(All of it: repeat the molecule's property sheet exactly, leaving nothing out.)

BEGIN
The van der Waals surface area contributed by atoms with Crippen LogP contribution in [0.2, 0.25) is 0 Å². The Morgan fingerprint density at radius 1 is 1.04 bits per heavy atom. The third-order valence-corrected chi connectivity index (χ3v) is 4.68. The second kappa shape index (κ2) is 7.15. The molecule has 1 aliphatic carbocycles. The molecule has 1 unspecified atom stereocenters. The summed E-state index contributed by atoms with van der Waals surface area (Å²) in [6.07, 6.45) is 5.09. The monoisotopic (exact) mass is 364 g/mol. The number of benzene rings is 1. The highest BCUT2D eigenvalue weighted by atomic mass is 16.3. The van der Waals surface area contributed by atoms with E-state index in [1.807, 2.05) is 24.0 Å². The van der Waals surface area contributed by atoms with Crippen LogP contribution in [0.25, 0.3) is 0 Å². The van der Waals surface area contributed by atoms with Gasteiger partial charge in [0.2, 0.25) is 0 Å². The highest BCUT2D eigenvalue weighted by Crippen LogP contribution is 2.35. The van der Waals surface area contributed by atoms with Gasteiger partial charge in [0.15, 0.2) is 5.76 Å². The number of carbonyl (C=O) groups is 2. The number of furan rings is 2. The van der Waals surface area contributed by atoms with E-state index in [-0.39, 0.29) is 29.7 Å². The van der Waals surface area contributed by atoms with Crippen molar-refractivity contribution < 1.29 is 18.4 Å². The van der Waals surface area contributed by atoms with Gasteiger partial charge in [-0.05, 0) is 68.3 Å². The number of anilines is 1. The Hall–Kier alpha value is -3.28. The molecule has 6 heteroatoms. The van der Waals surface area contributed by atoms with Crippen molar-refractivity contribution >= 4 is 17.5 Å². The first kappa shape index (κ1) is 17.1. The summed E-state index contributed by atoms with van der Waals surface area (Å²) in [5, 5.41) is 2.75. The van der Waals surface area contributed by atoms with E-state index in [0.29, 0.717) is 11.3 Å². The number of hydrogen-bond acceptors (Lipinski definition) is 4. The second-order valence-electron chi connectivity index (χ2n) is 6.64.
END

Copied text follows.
The van der Waals surface area contributed by atoms with Crippen LogP contribution in [0.2, 0.25) is 0 Å². The Morgan fingerprint density at radius 1 is 1.04 bits per heavy atom. The third-order valence-corrected chi connectivity index (χ3v) is 4.68. The second kappa shape index (κ2) is 7.15. The molecule has 1 aliphatic carbocycles. The molecule has 1 unspecified atom stereocenters. The summed E-state index contributed by atoms with van der Waals surface area (Å²) in [6.07, 6.45) is 5.09. The monoisotopic (exact) mass is 364 g/mol. The number of benzene rings is 1. The highest BCUT2D eigenvalue weighted by atomic mass is 16.3. The van der Waals surface area contributed by atoms with E-state index in [1.807, 2.05) is 24.0 Å². The van der Waals surface area contributed by atoms with Crippen LogP contribution in [0.25, 0.3) is 0 Å². The van der Waals surface area contributed by atoms with Gasteiger partial charge in [0.2, 0.25) is 0 Å². The highest BCUT2D eigenvalue weighted by Crippen LogP contribution is 2.35. The van der Waals surface area contributed by atoms with Gasteiger partial charge in [0.15, 0.2) is 5.76 Å². The number of carbonyl (C=O) groups is 2. The number of furan rings is 2. The van der Waals surface area contributed by atoms with E-state index in [-0.39, 0.29) is 29.7 Å². The van der Waals surface area contributed by atoms with Crippen molar-refractivity contribution < 1.29 is 18.4 Å². The van der Waals surface area contributed by atoms with Gasteiger partial charge in [-0.05, 0) is 68.3 Å². The number of anilines is 1. The Hall–Kier alpha value is -3.28. The molecule has 6 heteroatoms. The van der Waals surface area contributed by atoms with Crippen molar-refractivity contribution >= 4 is 17.5 Å². The first kappa shape index (κ1) is 17.1. The summed E-state index contributed by atoms with van der Waals surface area (Å²) in [5, 5.41) is 2.75. The van der Waals surface area contributed by atoms with E-state index in [0.29, 0.717) is 11.3 Å². The number of hydrogen-bond acceptors (Lipinski definition) is 4. The second-order valence-electron chi connectivity index (χ2n) is 6.64.